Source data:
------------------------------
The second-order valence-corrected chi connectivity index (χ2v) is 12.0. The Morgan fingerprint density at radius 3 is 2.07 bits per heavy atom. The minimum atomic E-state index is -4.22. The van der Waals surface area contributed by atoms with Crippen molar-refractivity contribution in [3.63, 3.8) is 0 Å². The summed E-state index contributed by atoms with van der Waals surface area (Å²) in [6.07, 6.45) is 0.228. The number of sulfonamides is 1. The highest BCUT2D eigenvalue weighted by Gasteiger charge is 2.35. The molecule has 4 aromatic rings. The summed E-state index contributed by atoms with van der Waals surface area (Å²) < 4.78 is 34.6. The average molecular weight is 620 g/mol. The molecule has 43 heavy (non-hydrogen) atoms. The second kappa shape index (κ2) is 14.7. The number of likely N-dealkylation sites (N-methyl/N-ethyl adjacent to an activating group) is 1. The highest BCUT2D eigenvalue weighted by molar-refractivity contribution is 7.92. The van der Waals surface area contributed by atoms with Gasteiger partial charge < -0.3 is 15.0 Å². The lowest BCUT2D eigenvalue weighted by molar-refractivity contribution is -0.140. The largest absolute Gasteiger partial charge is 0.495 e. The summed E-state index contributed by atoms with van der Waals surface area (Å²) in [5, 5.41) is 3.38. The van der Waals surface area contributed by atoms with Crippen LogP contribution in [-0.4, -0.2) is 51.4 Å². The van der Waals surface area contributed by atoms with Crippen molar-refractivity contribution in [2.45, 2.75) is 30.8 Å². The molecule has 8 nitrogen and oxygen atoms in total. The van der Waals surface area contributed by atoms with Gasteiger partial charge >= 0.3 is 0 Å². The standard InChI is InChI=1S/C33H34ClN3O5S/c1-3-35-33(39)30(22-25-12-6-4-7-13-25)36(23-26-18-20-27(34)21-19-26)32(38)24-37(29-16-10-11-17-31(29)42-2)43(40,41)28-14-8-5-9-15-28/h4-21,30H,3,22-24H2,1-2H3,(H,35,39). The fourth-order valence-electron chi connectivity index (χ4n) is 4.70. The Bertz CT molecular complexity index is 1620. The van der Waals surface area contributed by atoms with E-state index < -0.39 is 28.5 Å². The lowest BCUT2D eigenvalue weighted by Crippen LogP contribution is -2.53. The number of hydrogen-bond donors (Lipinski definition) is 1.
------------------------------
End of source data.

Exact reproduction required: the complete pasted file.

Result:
The second-order valence-corrected chi connectivity index (χ2v) is 12.0. The Morgan fingerprint density at radius 3 is 2.07 bits per heavy atom. The minimum atomic E-state index is -4.22. The van der Waals surface area contributed by atoms with Crippen molar-refractivity contribution in [3.63, 3.8) is 0 Å². The summed E-state index contributed by atoms with van der Waals surface area (Å²) in [6.07, 6.45) is 0.228. The number of sulfonamides is 1. The highest BCUT2D eigenvalue weighted by Gasteiger charge is 2.35. The molecule has 4 aromatic rings. The summed E-state index contributed by atoms with van der Waals surface area (Å²) < 4.78 is 34.6. The average molecular weight is 620 g/mol. The molecule has 43 heavy (non-hydrogen) atoms. The second kappa shape index (κ2) is 14.7. The number of likely N-dealkylation sites (N-methyl/N-ethyl adjacent to an activating group) is 1. The highest BCUT2D eigenvalue weighted by molar-refractivity contribution is 7.92. The van der Waals surface area contributed by atoms with Gasteiger partial charge < -0.3 is 15.0 Å². The lowest BCUT2D eigenvalue weighted by molar-refractivity contribution is -0.140. The largest absolute Gasteiger partial charge is 0.495 e. The summed E-state index contributed by atoms with van der Waals surface area (Å²) in [5, 5.41) is 3.38. The van der Waals surface area contributed by atoms with Crippen LogP contribution in [-0.4, -0.2) is 51.4 Å². The van der Waals surface area contributed by atoms with Crippen molar-refractivity contribution in [2.45, 2.75) is 30.8 Å². The molecule has 8 nitrogen and oxygen atoms in total. The van der Waals surface area contributed by atoms with Gasteiger partial charge >= 0.3 is 0 Å². The standard InChI is InChI=1S/C33H34ClN3O5S/c1-3-35-33(39)30(22-25-12-6-4-7-13-25)36(23-26-18-20-27(34)21-19-26)32(38)24-37(29-16-10-11-17-31(29)42-2)43(40,41)28-14-8-5-9-15-28/h4-21,30H,3,22-24H2,1-2H3,(H,35,39). The fourth-order valence-electron chi connectivity index (χ4n) is 4.70. The Bertz CT molecular complexity index is 1620. The van der Waals surface area contributed by atoms with E-state index < -0.39 is 28.5 Å². The lowest BCUT2D eigenvalue weighted by Crippen LogP contribution is -2.53. The number of hydrogen-bond donors (Lipinski definition) is 1.